National Groundwater Awareness Week March 5-11, 2017

Learn more about the water we drink during National Groundwater Awareness Week March 5-11, 2017.

How much do you know about groundwater? March 5-11, 2017, is National Groundwater Awareness Week. Michigan State University Extension challenges you to learn five new facts about groundwater this week.

The following are a few facts and links to more information, as well as sharing apps for your device that are interactive to help you learn more about this limited, precious resource.

Remember, there is no new water. What we have is what we have. We use the same water dinosaurs used. It is incredible to think about how we can use and reuse the same water hundreds and thousands of times.

Be water wise as you encourage others to be water wise. Life on Earth depends on clean water. We all must do our part to protect this vital resource.

Visit the Groundwater Foundation website for facts, quizzes and games to help you learn more about groundwater.

The Earth’s surface is 70 percent water, but only 1 percent is available for human use. Of that 1 percent, 99 percent of it is stored as groundwater.

Quick facts about groundwater:

  • Fifty-one percent of the U.S. population depends on groundwater for drinking water.
  • Groundwater is found in the spaces between particles of rock and dirt.
  • Ninety-nine percent of rural populations depend on groundwater for drinking.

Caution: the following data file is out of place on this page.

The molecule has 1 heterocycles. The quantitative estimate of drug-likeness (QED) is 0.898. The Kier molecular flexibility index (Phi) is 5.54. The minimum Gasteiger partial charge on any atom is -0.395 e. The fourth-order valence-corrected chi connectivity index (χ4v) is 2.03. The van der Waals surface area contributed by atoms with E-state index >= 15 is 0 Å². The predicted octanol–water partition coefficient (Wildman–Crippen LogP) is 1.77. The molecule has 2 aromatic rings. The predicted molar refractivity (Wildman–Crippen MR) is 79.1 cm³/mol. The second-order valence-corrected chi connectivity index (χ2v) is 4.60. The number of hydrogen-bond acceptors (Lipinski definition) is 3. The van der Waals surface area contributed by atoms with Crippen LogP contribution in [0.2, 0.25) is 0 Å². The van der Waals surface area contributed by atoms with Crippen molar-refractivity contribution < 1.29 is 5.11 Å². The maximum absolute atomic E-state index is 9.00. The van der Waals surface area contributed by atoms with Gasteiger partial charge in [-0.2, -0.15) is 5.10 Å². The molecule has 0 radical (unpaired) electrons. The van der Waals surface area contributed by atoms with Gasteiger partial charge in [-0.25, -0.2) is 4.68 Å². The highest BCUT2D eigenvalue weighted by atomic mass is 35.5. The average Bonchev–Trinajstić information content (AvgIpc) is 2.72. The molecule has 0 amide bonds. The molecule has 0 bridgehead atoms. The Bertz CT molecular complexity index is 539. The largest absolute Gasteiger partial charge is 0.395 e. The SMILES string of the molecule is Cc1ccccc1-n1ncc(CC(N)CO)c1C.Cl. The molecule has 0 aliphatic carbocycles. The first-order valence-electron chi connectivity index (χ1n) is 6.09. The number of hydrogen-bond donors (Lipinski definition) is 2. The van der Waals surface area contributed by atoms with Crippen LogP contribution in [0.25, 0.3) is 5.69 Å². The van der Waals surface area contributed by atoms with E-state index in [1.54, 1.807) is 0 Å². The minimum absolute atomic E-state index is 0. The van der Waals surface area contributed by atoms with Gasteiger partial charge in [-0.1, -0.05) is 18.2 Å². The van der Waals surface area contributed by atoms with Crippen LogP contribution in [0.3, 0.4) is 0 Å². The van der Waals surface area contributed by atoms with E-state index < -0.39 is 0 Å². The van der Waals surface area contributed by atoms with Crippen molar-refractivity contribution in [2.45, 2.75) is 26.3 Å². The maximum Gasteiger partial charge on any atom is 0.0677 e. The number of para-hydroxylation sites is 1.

• Water is the only substance on Earth found naturally in three forms: solid, liquid and gas.
  • Groundwater helps grow our food. Sixty-four percent of groundwater is used for irrigation to grow crops.
  • Groundwater is an important component in many industrial processes.
  • Groundwater is a source of recharge for lakes, rivers and wetlands.

We must keep our groundwater free of contamination. Drinking contaminated groundwater can have serious health effects. Groundwater contaminated by a leaky septic system could cause diseases such as hepatitis and dysentery. Toxins leaching into well water can cause poisonings. Wildlife may be harmed by contaminated groundwater. Also, long-term effects such as certain types of cancer may also result from exposure to polluted water.

  • Groundwater is part of the hydrologic cycle. Contaminants in the atmosphere or bodies of surface water can eventually be transferred into our groundwater supplies.
  • Groundwater can be contaminated by materials from the land’s surface. Examples would be pesticides and fertilizers ending up in groundwater through runoff.
  • Road salts, motor oil and other toxins may seep into groundwater.
  • Uncontrolled hazardous wastes can leach into groundwater.
  • Storage tanks, gas, oil and other liquids, either above or below ground, can corrode, crack and develop leaks. This can cause serious groundwater contamination issues.

The Groundwater Foundation offers Groundwater Activities to learn more about ground water and access lesson plans to share with groups.

There is also a variety of apps available about groundwater. They range from groundwater monitoring to games to learning more about groundwater. Google search “groundwater apps” to select apps that fit your needs to learn more about groundwater and monitor uses of groundwater for your home and community.

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